A week before seven-year-old Callum died, the scene in his family’s kitchen probably looked like this: An auburn-haired boy bounced around the room while his mother prepared his school lunch. His father downed some coffee before kissing his wife and hugging Callum, then headed to work. When her phone chirped that afternoon, Callum’s mother, Siobhan, knew something was wrong. Nobody called her at that time of day. Usually, calls started with “Callum is fine,” but the nurse didn’t say that.
A few days later, Callum was in a hospital bed at Johns Hopkins, choking on a breathing tube. His closed eyelids were small, taut balloons, his curls pasted to his skull. The ventilator wheezed as Siobhan and her husband, Rory, watched in disbelief.
When the EMTs had burst into the ER with the boy motionless on a stretcher, not breathing and volcanically hot, the doctors’ first thought was infection. A tube was plunged down Callum’s throat, needles jabbed into his elbows. I was the consulting physician called in to determine if the doctors’ hunch was right.
The parents were Irish, and Rory’s voice was memorable for its buoyancy, flying in the face of his crushed expression. When my colleagues and I walked into Callum’s room in the pediatric intensive-care unit, Rory stood with his hand outstretched while Siobhan tearfully looked up from her son and smiled. Their pleasant demeanor was unwavering.
The results of the blood culture popped up in less than an hour: rod-like bacteria. The precise definition was Gram-negative, non-lactose fermenting rods. Such bacteria shouldn’t be seen in a healthy child’s blood.
Most of our family meetings happened at bedside. Callum lay bloated from IV fluids, his parents leaning over him. His father’s five-o’clock shadow was way past midnight now, green eyes shocking against his ruddy complexion. Callum’s grandmother, who’d arrived from Ireland, stood by the wall, her hair disheveled, staring at us with those same eyes, the same soft smile.
I didn’t trust my own voice, even less so when I looked at Callum, so I kept my eyes on his family, this cluster of swollen love and heartbreak. I spoke slowly: Callum had meningitis, an inflammation of the lining of cells around the brain, due to an unusual infection, Pseudomonas aeruginosa. He also, we discovered, had an underlying condition—leukemia. As I explained this, I realized none of it mattered to these parents. There was nothing we could do for Callum. The infection had overwhelmed his brain, rendering it mute. There was no way to wake him or to encourage him to peer at us with his brilliant green irises. The family shared the same hair color, a soft cinnamon, akin to the cookies Callum’s grandmother had brought for the medical team.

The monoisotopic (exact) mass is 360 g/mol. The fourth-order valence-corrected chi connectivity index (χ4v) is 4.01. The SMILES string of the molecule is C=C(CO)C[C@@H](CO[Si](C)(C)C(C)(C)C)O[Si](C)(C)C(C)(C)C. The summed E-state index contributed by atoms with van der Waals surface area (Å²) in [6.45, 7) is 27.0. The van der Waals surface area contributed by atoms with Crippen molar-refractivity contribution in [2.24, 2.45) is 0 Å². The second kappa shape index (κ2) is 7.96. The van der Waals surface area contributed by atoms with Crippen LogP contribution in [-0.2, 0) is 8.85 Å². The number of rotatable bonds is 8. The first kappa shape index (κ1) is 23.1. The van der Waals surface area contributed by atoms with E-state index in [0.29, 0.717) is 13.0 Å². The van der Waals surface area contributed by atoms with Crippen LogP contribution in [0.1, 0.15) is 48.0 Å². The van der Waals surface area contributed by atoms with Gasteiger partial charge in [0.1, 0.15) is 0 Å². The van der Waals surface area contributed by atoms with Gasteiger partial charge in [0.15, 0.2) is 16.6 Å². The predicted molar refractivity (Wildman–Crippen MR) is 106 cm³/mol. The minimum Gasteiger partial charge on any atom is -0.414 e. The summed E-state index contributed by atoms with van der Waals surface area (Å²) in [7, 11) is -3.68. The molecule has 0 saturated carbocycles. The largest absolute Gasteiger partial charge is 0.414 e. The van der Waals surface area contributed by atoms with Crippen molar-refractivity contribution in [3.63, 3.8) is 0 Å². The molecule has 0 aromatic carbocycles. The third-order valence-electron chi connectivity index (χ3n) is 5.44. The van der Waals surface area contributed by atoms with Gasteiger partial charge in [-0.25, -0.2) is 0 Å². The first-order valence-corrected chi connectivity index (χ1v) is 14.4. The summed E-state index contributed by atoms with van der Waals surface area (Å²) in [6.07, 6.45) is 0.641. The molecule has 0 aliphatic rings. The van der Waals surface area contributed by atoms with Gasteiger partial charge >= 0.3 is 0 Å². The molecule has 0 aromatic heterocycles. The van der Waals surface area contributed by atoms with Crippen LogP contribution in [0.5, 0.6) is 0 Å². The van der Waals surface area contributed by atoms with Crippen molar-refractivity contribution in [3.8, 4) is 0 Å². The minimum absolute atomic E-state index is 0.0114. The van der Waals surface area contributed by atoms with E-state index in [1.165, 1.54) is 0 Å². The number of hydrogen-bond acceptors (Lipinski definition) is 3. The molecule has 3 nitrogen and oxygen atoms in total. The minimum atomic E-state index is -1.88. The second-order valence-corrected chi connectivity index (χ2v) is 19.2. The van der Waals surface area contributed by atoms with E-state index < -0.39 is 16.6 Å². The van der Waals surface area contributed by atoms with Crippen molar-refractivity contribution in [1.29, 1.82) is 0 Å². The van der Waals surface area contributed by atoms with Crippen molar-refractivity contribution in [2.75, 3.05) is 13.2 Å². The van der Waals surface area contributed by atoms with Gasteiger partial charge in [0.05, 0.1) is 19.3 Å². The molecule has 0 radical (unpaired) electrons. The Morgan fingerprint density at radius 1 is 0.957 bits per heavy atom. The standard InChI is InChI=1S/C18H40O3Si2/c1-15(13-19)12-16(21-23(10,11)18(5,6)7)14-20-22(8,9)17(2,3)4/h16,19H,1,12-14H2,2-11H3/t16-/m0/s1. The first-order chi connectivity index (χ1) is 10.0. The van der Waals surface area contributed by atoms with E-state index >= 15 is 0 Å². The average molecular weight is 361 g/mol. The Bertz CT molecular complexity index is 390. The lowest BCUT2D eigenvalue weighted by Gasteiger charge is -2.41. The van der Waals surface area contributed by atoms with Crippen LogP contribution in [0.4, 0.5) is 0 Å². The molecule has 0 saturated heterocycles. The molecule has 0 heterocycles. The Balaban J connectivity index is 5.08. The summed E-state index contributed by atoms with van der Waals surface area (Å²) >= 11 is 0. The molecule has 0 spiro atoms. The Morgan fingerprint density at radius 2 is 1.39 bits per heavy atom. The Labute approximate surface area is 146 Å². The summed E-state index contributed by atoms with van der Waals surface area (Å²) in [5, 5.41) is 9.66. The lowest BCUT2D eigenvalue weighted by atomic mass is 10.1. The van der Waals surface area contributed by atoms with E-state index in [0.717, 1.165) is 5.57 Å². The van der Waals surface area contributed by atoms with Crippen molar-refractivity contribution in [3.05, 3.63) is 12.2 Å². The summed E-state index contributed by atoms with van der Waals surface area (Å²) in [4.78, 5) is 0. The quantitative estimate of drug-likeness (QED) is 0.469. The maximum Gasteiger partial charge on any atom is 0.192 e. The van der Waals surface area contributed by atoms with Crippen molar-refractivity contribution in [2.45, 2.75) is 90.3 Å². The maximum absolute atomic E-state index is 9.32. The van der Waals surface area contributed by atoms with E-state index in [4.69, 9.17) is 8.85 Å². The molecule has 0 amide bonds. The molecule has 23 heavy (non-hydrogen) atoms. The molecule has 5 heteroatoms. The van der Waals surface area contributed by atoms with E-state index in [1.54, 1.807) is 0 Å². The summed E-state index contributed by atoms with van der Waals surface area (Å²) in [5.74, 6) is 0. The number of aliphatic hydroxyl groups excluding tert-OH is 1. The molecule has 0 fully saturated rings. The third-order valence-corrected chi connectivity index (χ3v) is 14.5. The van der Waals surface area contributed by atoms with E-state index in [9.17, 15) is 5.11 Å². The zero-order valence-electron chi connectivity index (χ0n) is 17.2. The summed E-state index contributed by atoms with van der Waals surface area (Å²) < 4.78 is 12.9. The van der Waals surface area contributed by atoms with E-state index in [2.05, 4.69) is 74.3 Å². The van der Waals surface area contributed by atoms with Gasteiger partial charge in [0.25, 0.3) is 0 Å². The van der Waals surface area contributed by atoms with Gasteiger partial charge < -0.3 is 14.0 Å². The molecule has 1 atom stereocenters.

At a time like this, doctors’ words are rehearsed, used time and again with slight changes. “We’ve done all that we can. Callum’s disease has devastated his brain. We don’t see much of any cerebral activity. His body has shut down. We’re keeping him alive with our machines. We’re so sorry.”
It’s almost too simple to say goodbye to a child like Callum. A parent expects the world to take notice. But things were different with this family. Although they were in intense pain, they accepted his fate and, incomprehensibly, seemed at peace.
Their gratitude for the little we’d done for their boy was haunting. So was the thought that people in the world had no idea a second-grader named Callum had been born, fed, loved, disciplined, coddled, sent to school, and then had died. Each young patient is a person who means the entire world to a family, whose lives fracture when that child dies. We physicians have the privilege and, arguably, the misfortune to view the shuttering of a life in such starkness, in such light, and with such clarity.
This article appears in our August 2016 issue of Washingtonian.